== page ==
Russia installed trench ceilings in Ukraine to hide troop movements

New photos emerging from Ukrainian sources reveal significant structural modifications to Russian trenches in Ukraine. These changes, characterized by the inclusion of frames and actual ceilings in the trenches, aim to guard against the prying eyes of Ukraine’s FPV drones. 

Trenches of the Russian army are covered with frames and ceilings
Photo credit: Telegram

However, don’t be fooled. The intentions behind these trench innovations differ substantially from the common aircraft enhancements, such as tires on fuselages or armor’s cope cages. In fact, this basic design is not meant to dissipate the accumulated energy of an FPV drone upon impact. 

The primary goal of these additional bars and roofs in the trenches is more strategic in nature. They serve as a visual shield against Ukrainian drone operators, effectively concealing the movement of Russian troops within the trenches. By doing so, they aim to disrupt targeted drone strikes, offering a layer of tactical protection.


Various sources suggest that the Russian military has a range of materials at its disposal for trench coverage. It appears the roof constructions typically involve quick-assembly metal profiles for a sturdy framework. 

On a parallel note, Russia seems to have a substantial supply of this material and employs it in substantial quantities. In fact, just a month ago, it was reported that the Russian military initiated the setup of quick-assembly metal structures. Specifically, these structures were envisioned as hangars, crafted to provide anti-drone safeguarding for Russian military aircraft against potential Ukrainian assaults. Therefore, there’s little doubt concerning material availability. 

Trenches of the Russian army are covered with frames and ceilings
Photo credit: Telegram

That said, it’s not out of the realm of possibility that the trench roof frames were sometimes crafted using materials readily available on-site. However, given the consistent appearance of the structures across various trenches, it seems more likely that pre-fabricated designs were commonly used. The roofs themselves seem to be crafted from a mix of different materials. These range from ready-to-use panels, leftover armored vehicle skins, canvas or tarpaulin coverings, to wooden skins and more, as seen in various photographs.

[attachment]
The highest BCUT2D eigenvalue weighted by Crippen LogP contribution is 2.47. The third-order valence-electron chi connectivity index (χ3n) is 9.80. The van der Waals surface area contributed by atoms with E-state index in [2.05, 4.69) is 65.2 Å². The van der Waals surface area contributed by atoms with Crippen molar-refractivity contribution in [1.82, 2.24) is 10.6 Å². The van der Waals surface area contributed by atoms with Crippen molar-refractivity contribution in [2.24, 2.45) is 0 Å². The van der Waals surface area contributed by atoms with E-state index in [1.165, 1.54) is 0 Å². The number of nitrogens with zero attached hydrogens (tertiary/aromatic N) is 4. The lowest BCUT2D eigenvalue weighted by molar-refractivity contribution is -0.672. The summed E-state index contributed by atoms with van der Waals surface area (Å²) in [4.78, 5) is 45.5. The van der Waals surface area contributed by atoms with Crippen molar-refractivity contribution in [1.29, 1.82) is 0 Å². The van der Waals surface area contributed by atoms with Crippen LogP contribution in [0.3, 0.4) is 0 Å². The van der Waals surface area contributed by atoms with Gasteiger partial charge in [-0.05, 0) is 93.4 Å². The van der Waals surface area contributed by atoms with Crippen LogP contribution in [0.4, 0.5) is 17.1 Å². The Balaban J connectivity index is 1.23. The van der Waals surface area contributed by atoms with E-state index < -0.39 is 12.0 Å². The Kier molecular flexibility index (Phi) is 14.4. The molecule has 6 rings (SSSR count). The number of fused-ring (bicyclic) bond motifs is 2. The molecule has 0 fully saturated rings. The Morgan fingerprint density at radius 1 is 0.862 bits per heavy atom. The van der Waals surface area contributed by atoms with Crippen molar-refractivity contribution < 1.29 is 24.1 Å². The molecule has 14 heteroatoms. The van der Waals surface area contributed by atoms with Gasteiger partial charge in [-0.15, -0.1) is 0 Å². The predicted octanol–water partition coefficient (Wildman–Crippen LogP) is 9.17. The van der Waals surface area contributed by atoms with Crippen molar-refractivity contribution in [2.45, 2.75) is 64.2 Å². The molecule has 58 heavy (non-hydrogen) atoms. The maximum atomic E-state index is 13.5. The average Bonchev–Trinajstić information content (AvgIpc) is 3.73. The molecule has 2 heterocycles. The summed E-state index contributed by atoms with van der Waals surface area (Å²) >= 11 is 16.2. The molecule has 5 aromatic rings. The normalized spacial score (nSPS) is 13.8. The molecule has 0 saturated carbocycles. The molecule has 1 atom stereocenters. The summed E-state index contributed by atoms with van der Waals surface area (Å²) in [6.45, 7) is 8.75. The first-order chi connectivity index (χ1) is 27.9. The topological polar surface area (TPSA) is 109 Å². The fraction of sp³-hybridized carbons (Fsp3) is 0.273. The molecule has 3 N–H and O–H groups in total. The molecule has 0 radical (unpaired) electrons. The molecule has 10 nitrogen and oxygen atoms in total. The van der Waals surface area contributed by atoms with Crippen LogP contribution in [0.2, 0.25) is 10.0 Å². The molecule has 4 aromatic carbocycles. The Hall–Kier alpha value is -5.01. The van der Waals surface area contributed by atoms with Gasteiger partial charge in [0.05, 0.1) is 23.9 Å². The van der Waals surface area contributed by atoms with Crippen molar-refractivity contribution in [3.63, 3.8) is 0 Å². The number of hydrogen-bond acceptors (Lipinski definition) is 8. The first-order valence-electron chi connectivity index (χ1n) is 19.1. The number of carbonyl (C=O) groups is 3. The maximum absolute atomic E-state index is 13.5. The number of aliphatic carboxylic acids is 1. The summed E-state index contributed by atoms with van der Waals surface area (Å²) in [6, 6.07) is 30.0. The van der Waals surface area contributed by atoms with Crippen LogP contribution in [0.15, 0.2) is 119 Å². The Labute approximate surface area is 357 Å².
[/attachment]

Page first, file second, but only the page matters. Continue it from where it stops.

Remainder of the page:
Russian trenches in Ukraine

Recent photographs from Ukrainian sources appear to reveal freshly dug trenches, signifying changes on the front line. However, it’s worth noting that Russia’s commitment to trench digging has been ongoing since the previous year. 

In the early days of 2023, the Sentinel-2 satellite captured snapshots of a mammoth, 70-kilometer trench, evidently the handiwork of the Russian army. This trench, located in the Zaporizhia region, became the talk of the town on the popular Telegram social channel as well as various Ukrainian media outlets. According to the website, this news was disseminated by the Ukrainian Center for Journalistic Research. 

Workers dug a 70 km mega trench for the Russian army in Zaporozhye
Photo credit: Telegram

Reports suggest that the workforce behind the ambitious Russian trench comprised individuals from Central Asia. In the opinion of analysts, the project commenced as early as September of the preceding year. The trench was dug from both ends, meeting in the middle around October. By the 18th of October, all reports connected to confirmed that all the required excavation work was duly completed. 

The Zaporizhzhia region in Ukraine stretches out 205 kilometers from east to west. Hence, the 70-kilometer trench is approximately one-third the length of this region. conducted an inquiry and uncovered that in 2022, a group of Asian workers were digging in this very area for a gas pipeline project. However, there currently exists no evidence or data hinting at the possibility of the same workers being involved in both tasks.

Older Russian trenches

Kremlin seeks $90/day workers to build construct trenches in Crimea
Photo credit: Twitter

Last year, trenches were spotted being dug around Crimea, as initially revealed by in a March publication. Surprisingly, the individuals performing this daunting task were not locals but hired hands from Central Asia, whose daily wages sparked quite a discussion. 

Reports circulating in Russian media documented their pay scale, which fluctuated widely, ranging from a modest $26 to a hefty $90 per day. This caught the public’s attention, putting a spotlight on the ongoing trench work. 

Meanwhile, photographic evidence released during that period confirmed that construction was indeed underway. These pictures depicted not just trenches but also overhanging scaffolding. Consequently, the recent images shared by Ukrainian sources suggesting new developments in the Russian trenches may indeed indicate that these structures have been freshly excavated.


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